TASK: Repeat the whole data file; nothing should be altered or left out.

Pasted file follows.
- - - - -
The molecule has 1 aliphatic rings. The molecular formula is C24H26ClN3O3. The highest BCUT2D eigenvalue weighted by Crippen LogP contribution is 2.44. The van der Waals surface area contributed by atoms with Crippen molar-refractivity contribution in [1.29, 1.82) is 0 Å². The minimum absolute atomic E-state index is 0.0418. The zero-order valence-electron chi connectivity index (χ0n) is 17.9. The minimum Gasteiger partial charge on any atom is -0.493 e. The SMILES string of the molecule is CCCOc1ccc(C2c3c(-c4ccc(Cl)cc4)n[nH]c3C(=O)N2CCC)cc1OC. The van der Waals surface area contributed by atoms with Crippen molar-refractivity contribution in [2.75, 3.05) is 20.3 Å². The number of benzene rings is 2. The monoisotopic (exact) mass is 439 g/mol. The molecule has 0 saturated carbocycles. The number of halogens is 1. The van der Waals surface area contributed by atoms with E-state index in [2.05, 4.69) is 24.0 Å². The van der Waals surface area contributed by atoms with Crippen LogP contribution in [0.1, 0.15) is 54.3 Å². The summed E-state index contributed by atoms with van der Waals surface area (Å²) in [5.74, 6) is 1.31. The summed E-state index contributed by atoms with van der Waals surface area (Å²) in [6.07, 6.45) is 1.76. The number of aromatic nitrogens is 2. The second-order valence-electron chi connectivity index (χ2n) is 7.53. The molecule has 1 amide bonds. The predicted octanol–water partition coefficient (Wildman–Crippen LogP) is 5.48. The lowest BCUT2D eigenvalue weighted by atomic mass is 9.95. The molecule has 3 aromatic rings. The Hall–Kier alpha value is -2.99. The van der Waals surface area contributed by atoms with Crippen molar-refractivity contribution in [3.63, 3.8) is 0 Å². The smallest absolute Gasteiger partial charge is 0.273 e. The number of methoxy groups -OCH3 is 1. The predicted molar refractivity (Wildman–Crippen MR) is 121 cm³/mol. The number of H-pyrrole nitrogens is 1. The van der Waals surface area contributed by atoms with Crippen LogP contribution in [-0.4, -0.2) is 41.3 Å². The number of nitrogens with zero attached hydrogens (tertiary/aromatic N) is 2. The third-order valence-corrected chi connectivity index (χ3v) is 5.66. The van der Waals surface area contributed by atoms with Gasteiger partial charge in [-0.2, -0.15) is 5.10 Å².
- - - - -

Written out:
The molecule has 1 aliphatic rings. The molecular formula is C24H26ClN3O3. The highest BCUT2D eigenvalue weighted by Crippen LogP contribution is 2.44. The van der Waals surface area contributed by atoms with Crippen molar-refractivity contribution in [1.29, 1.82) is 0 Å². The minimum absolute atomic E-state index is 0.0418. The zero-order valence-electron chi connectivity index (χ0n) is 17.9. The minimum Gasteiger partial charge on any atom is -0.493 e. The SMILES string of the molecule is CCCOc1ccc(C2c3c(-c4ccc(Cl)cc4)n[nH]c3C(=O)N2CCC)cc1OC. The van der Waals surface area contributed by atoms with Crippen molar-refractivity contribution in [2.75, 3.05) is 20.3 Å². The number of benzene rings is 2. The monoisotopic (exact) mass is 439 g/mol. The molecule has 0 saturated carbocycles. The number of halogens is 1. The van der Waals surface area contributed by atoms with E-state index in [2.05, 4.69) is 24.0 Å². The van der Waals surface area contributed by atoms with Crippen LogP contribution in [0.1, 0.15) is 54.3 Å². The summed E-state index contributed by atoms with van der Waals surface area (Å²) in [5.74, 6) is 1.31. The summed E-state index contributed by atoms with van der Waals surface area (Å²) in [6.07, 6.45) is 1.76. The number of aromatic nitrogens is 2. The second-order valence-electron chi connectivity index (χ2n) is 7.53. The molecule has 1 amide bonds. The predicted octanol–water partition coefficient (Wildman–Crippen LogP) is 5.48. The lowest BCUT2D eigenvalue weighted by atomic mass is 9.95. The molecule has 3 aromatic rings. The Hall–Kier alpha value is -2.99. The van der Waals surface area contributed by atoms with Crippen molar-refractivity contribution in [3.63, 3.8) is 0 Å². The smallest absolute Gasteiger partial charge is 0.273 e. The number of methoxy groups -OCH3 is 1. The predicted molar refractivity (Wildman–Crippen MR) is 121 cm³/mol. The number of H-pyrrole nitrogens is 1. The van der Waals surface area contributed by atoms with Crippen LogP contribution in [-0.4, -0.2) is 41.3 Å². The number of nitrogens with zero attached hydrogens (tertiary/aromatic N) is 2. The third-order valence-corrected chi connectivity index (χ3v) is 5.66. The van der Waals surface area contributed by atoms with Gasteiger partial charge in [-0.2, -0.15) is 5.10 Å².